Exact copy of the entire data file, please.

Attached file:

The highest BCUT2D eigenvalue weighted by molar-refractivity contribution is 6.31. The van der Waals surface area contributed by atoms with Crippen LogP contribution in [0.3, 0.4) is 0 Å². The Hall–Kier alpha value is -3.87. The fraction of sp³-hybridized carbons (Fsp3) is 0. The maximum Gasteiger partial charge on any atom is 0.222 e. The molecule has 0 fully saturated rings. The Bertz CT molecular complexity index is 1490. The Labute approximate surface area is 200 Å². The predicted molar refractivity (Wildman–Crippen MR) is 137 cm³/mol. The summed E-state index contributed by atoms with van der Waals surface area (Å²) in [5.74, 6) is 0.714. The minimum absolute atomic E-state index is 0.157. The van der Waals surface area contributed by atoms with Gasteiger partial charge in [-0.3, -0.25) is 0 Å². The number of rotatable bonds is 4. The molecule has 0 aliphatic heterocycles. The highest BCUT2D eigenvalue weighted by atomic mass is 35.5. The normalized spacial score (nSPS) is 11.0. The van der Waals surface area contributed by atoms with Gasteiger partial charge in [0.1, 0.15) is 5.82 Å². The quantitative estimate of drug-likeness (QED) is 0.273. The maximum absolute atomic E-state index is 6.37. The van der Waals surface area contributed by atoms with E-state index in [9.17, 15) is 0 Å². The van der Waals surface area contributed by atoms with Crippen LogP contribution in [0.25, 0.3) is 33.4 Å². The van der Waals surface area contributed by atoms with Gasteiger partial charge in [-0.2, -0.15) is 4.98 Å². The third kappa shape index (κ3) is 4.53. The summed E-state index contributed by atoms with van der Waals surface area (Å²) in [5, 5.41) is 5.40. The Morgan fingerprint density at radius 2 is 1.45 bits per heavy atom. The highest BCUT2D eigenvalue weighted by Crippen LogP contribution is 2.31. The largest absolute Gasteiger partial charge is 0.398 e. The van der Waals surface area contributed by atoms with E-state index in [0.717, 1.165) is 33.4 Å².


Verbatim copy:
The highest BCUT2D eigenvalue weighted by molar-refractivity contribution is 6.31. The van der Waals surface area contributed by atoms with Crippen LogP contribution in [0.3, 0.4) is 0 Å². The Hall–Kier alpha value is -3.87. The fraction of sp³-hybridized carbons (Fsp3) is 0. The maximum Gasteiger partial charge on any atom is 0.222 e. The molecule has 0 fully saturated rings. The Bertz CT molecular complexity index is 1490. The Labute approximate surface area is 200 Å². The predicted molar refractivity (Wildman–Crippen MR) is 137 cm³/mol. The summed E-state index contributed by atoms with van der Waals surface area (Å²) in [5.74, 6) is 0.714. The minimum absolute atomic E-state index is 0.157. The van der Waals surface area contributed by atoms with Gasteiger partial charge in [-0.3, -0.25) is 0 Å². The number of rotatable bonds is 4. The molecule has 0 aliphatic heterocycles. The highest BCUT2D eigenvalue weighted by atomic mass is 35.5. The normalized spacial score (nSPS) is 11.0. The van der Waals surface area contributed by atoms with Gasteiger partial charge in [0.1, 0.15) is 5.82 Å². The quantitative estimate of drug-likeness (QED) is 0.273. The maximum absolute atomic E-state index is 6.37. The van der Waals surface area contributed by atoms with E-state index in [9.17, 15) is 0 Å². The van der Waals surface area contributed by atoms with Crippen LogP contribution in [0.25, 0.3) is 33.4 Å². The van der Waals surface area contributed by atoms with Gasteiger partial charge in [-0.2, -0.15) is 4.98 Å². The third kappa shape index (κ3) is 4.53. The summed E-state index contributed by atoms with van der Waals surface area (Å²) in [5, 5.41) is 5.40. The Morgan fingerprint density at radius 2 is 1.45 bits per heavy atom. The highest BCUT2D eigenvalue weighted by Crippen LogP contribution is 2.31. The largest absolute Gasteiger partial charge is 0.398 e. The van der Waals surface area contributed by atoms with E-state index in [0.717, 1.165) is 33.4 Å².